Medline: 1381072

Pain 50(1): 75-77, 1992.

The use of methylphenidate in patients with incident cancer pain receiving regular opiates. A preliminary report.

Bruera E, Fainsinger R, MacEachern T, et al.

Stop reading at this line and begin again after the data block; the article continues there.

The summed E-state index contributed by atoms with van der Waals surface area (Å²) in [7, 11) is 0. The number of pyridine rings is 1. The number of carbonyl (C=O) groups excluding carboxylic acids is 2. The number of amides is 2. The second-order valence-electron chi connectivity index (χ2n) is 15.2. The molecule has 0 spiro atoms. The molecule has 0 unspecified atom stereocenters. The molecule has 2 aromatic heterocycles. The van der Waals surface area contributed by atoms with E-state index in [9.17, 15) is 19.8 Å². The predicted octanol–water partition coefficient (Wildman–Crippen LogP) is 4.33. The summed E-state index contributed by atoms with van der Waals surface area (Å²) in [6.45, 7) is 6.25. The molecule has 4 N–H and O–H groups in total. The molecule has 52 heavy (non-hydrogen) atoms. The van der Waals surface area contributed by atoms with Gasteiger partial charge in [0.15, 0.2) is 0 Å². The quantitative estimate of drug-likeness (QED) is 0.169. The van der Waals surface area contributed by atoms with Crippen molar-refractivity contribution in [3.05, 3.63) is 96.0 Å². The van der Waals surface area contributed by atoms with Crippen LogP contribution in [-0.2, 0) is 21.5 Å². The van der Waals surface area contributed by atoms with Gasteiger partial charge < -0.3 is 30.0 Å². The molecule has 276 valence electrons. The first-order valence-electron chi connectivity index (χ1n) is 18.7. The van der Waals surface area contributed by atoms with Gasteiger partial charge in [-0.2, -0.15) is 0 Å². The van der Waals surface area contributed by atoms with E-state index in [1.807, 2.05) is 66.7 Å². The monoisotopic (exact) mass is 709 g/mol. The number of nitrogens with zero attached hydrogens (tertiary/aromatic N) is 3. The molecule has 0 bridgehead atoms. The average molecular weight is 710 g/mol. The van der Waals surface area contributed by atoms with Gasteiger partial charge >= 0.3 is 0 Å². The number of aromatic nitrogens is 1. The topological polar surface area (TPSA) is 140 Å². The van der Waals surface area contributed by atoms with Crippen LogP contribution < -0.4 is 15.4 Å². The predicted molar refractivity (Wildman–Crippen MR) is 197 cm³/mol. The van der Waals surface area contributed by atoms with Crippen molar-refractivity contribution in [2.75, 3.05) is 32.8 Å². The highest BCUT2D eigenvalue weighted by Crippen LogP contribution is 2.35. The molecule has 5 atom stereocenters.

In this open, uncontrolled trial, 15 patients with severe incident cancer pain receiving regular opiates were administered 10 mg oral methylphenidate (MP) at 08.00 h and 15 mg at 12.00 h in order to antagonize opiate-induced sedation. The daily dose of opiate was increased by 30% 24 h after starting MP, followed by a 10% increase twice a day until maximal tolerated dose. In 14 evaluable patients, pain (VAS 0-100 mm), sedation (VAS), and mean equivalent daily dose (MEDD) of morphine were 55 +/- 17, 65 +/- 18 and 248 +/- 150 48 h before MP, versus 38 +/- 12 (P less than 0.01), 42 +/- 12 (P less than 0.01), and 405 +/- 130 (P less than 0.01) 48 h after MP, respectively. After 48 h of treatment, 12 of 14 patients felt better on MP, 2 of 12 patients felt no difference, and no patients felt worse (P less than 0.05). We conclude that the addition of MP allowed for an increase in the MEDD of morphine and increased pain control. Controlled double-blind trials should be performed.

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